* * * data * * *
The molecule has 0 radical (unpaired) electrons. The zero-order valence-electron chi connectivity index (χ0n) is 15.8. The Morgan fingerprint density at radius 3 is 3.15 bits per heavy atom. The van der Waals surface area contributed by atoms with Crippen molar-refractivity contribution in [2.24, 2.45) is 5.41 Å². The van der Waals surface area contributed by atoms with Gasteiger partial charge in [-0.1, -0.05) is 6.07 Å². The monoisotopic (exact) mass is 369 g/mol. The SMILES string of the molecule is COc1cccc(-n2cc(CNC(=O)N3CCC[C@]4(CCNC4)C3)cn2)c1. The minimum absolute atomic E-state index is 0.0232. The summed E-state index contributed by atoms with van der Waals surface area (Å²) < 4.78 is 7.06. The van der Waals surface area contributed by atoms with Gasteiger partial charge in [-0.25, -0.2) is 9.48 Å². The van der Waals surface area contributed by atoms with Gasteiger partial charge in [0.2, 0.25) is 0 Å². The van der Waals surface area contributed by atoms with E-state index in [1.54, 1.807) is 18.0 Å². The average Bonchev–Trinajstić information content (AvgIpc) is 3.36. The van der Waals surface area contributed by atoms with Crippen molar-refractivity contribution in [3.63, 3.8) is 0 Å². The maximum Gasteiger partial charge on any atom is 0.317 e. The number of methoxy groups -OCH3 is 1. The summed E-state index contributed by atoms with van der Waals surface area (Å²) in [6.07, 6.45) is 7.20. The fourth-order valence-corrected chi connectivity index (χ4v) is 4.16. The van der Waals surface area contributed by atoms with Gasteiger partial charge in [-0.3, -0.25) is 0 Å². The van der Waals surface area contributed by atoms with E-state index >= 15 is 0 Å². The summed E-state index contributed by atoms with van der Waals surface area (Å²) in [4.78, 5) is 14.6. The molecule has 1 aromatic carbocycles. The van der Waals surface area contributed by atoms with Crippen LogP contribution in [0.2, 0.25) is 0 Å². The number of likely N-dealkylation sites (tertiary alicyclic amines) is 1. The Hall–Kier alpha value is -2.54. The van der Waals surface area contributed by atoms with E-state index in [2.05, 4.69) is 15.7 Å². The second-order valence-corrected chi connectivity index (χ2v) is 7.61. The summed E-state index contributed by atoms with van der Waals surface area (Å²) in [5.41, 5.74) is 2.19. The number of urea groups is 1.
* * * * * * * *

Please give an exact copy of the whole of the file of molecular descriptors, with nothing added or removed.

The molecule has 0 radical (unpaired) electrons. The zero-order valence-electron chi connectivity index (χ0n) is 15.8. The Morgan fingerprint density at radius 3 is 3.15 bits per heavy atom. The van der Waals surface area contributed by atoms with Crippen molar-refractivity contribution in [2.24, 2.45) is 5.41 Å². The van der Waals surface area contributed by atoms with Gasteiger partial charge in [-0.1, -0.05) is 6.07 Å². The monoisotopic (exact) mass is 369 g/mol. The SMILES string of the molecule is COc1cccc(-n2cc(CNC(=O)N3CCC[C@]4(CCNC4)C3)cn2)c1. The minimum absolute atomic E-state index is 0.0232. The summed E-state index contributed by atoms with van der Waals surface area (Å²) < 4.78 is 7.06. The van der Waals surface area contributed by atoms with Gasteiger partial charge in [-0.25, -0.2) is 9.48 Å². The van der Waals surface area contributed by atoms with Gasteiger partial charge in [0.2, 0.25) is 0 Å². The van der Waals surface area contributed by atoms with E-state index in [1.54, 1.807) is 18.0 Å². The average Bonchev–Trinajstić information content (AvgIpc) is 3.36. The van der Waals surface area contributed by atoms with Crippen molar-refractivity contribution in [3.63, 3.8) is 0 Å². The maximum Gasteiger partial charge on any atom is 0.317 e. The number of methoxy groups -OCH3 is 1. The summed E-state index contributed by atoms with van der Waals surface area (Å²) in [6.07, 6.45) is 7.20. The fourth-order valence-corrected chi connectivity index (χ4v) is 4.16. The van der Waals surface area contributed by atoms with Gasteiger partial charge in [-0.3, -0.25) is 0 Å². The van der Waals surface area contributed by atoms with E-state index >= 15 is 0 Å². The summed E-state index contributed by atoms with van der Waals surface area (Å²) in [4.78, 5) is 14.6. The molecule has 1 aromatic carbocycles. The van der Waals surface area contributed by atoms with Crippen LogP contribution in [0.2, 0.25) is 0 Å². The number of likely N-dealkylation sites (tertiary alicyclic amines) is 1. The Hall–Kier alpha value is -2.54. The van der Waals surface area contributed by atoms with E-state index in [2.05, 4.69) is 15.7 Å². The second-order valence-corrected chi connectivity index (χ2v) is 7.61. The summed E-state index contributed by atoms with van der Waals surface area (Å²) in [5.41, 5.74) is 2.19. The number of urea groups is 1.